Creation is my Creatine

Boss Laurie T comes into my office this morning and says she wants to have a writing date at Nord’s tonight. I reply, by default, “Great, I’ll be there!”

At which she asks, “What will you be working on?”

To which I reply, “I don’t know yet, but I’m gonna have to figure it out because my thoughts get all crazy when I’m not writing.”

To which my office mate snickers just a little because to her, it sounds like I go postal without a project to work on.

The pitiable truth is, she’s absolutely right.

I’ve never done drugs or even been drunk (control issues, people), but from what I understand, the brief euphoria is other-worldly. That’s how I feel when I’m writing. My world makes sense. The chaos of reality is silent and my creative endorphins assure my consciousness that all is well and all will be well. I feel like I can do anything. It’s the most empowering feeling in the world, to be creating.

To make all those abstractions a little more concrete, take the last 6 weeks of my life as proof. Before I started the Scriptapalooza project, I was in utter chaos. I was role playing with the ideas of being a corporate event planner, a sociolinguistic academic, a story consultant, and a screenwriter all at the same time. And imagined doing it all with a kid or two on each hip. Every day was a battle for a different career and a deep immersion into research on everything from venue contracts to PhD programs to motherhood. It was pure insanity.

Then I came across Scriptapalooza and thought hey, I don’t have a TV spec yet, I’m pretty good at character, I have a current favorite show, why not? And I embarked on four weeks of peace and pleasure and pure creation. It was a vacation from my otherwise overwhelmed and completely chaotic train of thought about the future. And now, here I am, just days after I submitted my script, and I am in chaos again. Nothing seems sure. All aspirations feel like a pipe dream, and my mind is riddled with questions. Start a family? Go to school? Launch a business? Move to NY (because LA is out of the question)? All the sudden, things that were never a question in my mind while I was writing are all I can think about.

I’m at an impasse with myself. I can’t figure it out. So what am I going to do about it? Keep creating. That’s all I know to do. You know that Ingrid Michaelson song, “Keep Breathing”? That’s my mantra, except instead of breathing, I have to keep writing. No matter what the future brings or doesn’t bring, keep creating. Never. stop. creating.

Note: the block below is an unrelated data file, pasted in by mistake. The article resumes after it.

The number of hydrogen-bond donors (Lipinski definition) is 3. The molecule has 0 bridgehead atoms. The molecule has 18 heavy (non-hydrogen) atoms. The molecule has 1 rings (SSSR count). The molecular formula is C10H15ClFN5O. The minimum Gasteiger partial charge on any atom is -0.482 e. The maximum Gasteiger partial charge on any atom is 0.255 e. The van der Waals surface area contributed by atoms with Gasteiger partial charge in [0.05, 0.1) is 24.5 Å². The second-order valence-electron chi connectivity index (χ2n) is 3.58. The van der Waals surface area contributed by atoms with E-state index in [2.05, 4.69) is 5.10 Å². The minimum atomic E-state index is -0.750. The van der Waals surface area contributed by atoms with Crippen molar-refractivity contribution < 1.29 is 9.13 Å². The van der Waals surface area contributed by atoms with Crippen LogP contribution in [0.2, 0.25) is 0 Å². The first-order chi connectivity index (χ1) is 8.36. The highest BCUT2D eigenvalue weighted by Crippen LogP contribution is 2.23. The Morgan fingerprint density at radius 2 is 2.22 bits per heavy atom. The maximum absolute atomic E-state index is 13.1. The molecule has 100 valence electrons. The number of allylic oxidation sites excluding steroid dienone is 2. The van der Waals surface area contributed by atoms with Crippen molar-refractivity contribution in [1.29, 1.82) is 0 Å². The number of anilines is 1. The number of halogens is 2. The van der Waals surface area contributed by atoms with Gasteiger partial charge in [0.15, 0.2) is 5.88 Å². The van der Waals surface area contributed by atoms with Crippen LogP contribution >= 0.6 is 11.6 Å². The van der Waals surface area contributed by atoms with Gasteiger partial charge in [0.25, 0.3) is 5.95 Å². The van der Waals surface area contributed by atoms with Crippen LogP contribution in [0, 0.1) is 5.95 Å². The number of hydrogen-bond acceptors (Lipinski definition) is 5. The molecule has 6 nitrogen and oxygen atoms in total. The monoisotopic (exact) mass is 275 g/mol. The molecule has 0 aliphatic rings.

8 thoughts on “Creation is my Creatine

  1. I think this is the first of your writing I have ever seen. You’re very good at it, Amanda! It’s all very clear. I need only read through it once, rather than having to back-pedal every now and then to make sure I’m following the train. And the expression of your thoughts is also methodical, yet everyday.

    Great topical idea, too. I guess everyone has their own version of “creatine”–that creative or impassioned or at the very least enjoyable activity that instills in us a sense of order and calmness and sanity and purpose. Whether it be designing or songwriting or sporting or… writing, let the creatine flow.

  2. 1) you’re a good writer. no doubt.
    2) I’m so with you on the creating thing. When I’m creating, I’m alive. When I’m not creating, I’m distracted by my desire to create. Every fiber in me desires to be creative.

    1. Lisa, I couldn’t have said it better. “When I’m not creating, I’m distracted by my desire to create.” It’s overwhelming at times. But that’s one of the things that lets us know that when we ARE creating, we’re doing exactly what we’re meant to do.

  3. Or “just keep swimming, just keep swimming” from Finding Nemo could just be, “just keep writing, just keep writing”

    Because nobody likes Ingrid

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